Contemporary realism still life - Julie Beck,
Julie Beck, "Ashes and Embers," 2018, oil on canvas panel, 20 x 12 in., private collection

There is a lot of superb contemporary realism being made these days; this article by Allison Malafronte shines light on a gifted individual.

Before she was a full-time artist, New York native Julie Beck (b. 1981) majored in mathematics at Rhode Island’s Roger Williams University, where she graduated as class valedictorian. Her true calling as an artist, however, soon found her pursuing more creative endeavors, first as a freelance designer and video editor, then as a self-taught painter. Ultimately Beck landed at the Academy of Realist Art in Boston, where she received five years of training that catapulted her skills to new heights. Now residing in Cambridge, Massachusetts, Beck is a teacher and assistant director at this academy, where she also maintains her studio.

Beck believes representational art is a vehicle to connect with others through a universally understood language. “Humans have an innate desire to connect with others,” she explains. “Representational art transcends spoken language, geography, and time. My commitment to creating accessible and relatable work is an expression and celebration of this desire to connect. I hope that my paintings can inspire others to discover or rethink their perspectives about themselves and their surroundings, as this is the gift that painting has offered me.”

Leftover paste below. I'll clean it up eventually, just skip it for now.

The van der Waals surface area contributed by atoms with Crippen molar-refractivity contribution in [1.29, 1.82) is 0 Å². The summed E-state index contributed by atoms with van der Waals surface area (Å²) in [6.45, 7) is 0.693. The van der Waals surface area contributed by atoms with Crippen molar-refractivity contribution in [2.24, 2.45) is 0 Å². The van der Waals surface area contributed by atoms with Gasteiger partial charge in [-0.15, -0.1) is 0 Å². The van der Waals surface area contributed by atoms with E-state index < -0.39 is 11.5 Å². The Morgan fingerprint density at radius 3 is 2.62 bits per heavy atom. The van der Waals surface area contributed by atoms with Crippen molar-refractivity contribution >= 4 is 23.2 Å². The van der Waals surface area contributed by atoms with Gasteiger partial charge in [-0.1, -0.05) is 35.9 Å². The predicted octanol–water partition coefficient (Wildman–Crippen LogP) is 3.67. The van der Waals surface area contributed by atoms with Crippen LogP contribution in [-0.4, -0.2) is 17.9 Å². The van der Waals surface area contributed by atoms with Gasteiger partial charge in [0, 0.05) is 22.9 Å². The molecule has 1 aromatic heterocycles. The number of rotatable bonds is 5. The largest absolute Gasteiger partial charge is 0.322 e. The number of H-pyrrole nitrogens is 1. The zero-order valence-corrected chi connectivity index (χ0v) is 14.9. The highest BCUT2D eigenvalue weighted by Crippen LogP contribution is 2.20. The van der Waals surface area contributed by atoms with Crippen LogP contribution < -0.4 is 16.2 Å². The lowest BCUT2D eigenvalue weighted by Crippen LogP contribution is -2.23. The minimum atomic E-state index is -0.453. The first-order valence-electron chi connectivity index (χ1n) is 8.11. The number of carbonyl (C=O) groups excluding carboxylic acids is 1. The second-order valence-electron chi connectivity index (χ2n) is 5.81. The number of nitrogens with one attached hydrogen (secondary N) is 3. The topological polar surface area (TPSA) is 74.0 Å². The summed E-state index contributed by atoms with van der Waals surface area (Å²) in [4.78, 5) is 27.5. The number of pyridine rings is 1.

Although Beck depicts multiple subjects — portraits, figures, animals, and still lifes — her approach to painting still lifes is unique. “My portraits, figures, and animals start with a very specific idea and clear direction, and the painting is designed around that concept,” she notes. “My still lifes, however, are a form of ‘play’ or ‘happy accident.’ They start with the pairing of colors or textures, and as the objects are arranged — a process that sometimes takes weeks — a narrative or relationship emerges organically. Because I mostly work from life, once the set-up is complete, all I have to do is paint it.”

One example is “Ashes and Embers,” which began when Beck arranged a selection of red and brown objects, then added some cream and off-white ones to offset the earthy hues. Although this started as a simple exercise in design, it soon took on greater meaning. “Somehow a story, narrative, or deeper meaning always evolves from a rather simple collection of objects,” Beck notes. “We humans look for patterns and relationships in things, whether they were intentional or not. Sometimes that pattern makes itself known during the set-up stage, and other times the meaning is revealed while I’m titling the painting upon completion.”

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This article was originally published in Fine Art Connoisseur magazine (subscribe here).